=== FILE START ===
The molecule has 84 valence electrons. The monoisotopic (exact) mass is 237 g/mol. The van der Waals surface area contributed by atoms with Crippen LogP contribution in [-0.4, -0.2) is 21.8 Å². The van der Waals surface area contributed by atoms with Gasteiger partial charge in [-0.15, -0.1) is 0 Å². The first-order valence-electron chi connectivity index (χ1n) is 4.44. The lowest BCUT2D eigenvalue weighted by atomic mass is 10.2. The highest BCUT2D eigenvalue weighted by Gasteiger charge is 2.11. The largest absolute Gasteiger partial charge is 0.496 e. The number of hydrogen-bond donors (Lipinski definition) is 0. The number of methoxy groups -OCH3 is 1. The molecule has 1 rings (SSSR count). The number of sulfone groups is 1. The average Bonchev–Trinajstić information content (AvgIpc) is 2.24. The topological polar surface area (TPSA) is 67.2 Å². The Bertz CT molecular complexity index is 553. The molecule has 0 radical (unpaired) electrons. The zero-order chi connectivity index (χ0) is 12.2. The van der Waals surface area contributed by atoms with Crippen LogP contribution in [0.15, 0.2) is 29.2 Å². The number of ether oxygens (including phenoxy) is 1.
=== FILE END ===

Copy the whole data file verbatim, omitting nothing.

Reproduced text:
The molecule has 84 valence electrons. The monoisotopic (exact) mass is 237 g/mol. The van der Waals surface area contributed by atoms with Crippen LogP contribution in [-0.4, -0.2) is 21.8 Å². The van der Waals surface area contributed by atoms with Gasteiger partial charge in [-0.15, -0.1) is 0 Å². The first-order valence-electron chi connectivity index (χ1n) is 4.44. The lowest BCUT2D eigenvalue weighted by atomic mass is 10.2. The highest BCUT2D eigenvalue weighted by Gasteiger charge is 2.11. The largest absolute Gasteiger partial charge is 0.496 e. The number of hydrogen-bond donors (Lipinski definition) is 0. The number of methoxy groups -OCH3 is 1. The molecule has 1 rings (SSSR count). The number of sulfone groups is 1. The average Bonchev–Trinajstić information content (AvgIpc) is 2.24. The topological polar surface area (TPSA) is 67.2 Å². The Bertz CT molecular complexity index is 553. The molecule has 0 radical (unpaired) electrons. The zero-order chi connectivity index (χ0) is 12.2. The van der Waals surface area contributed by atoms with Crippen LogP contribution in [0.15, 0.2) is 29.2 Å². The number of ether oxygens (including phenoxy) is 1.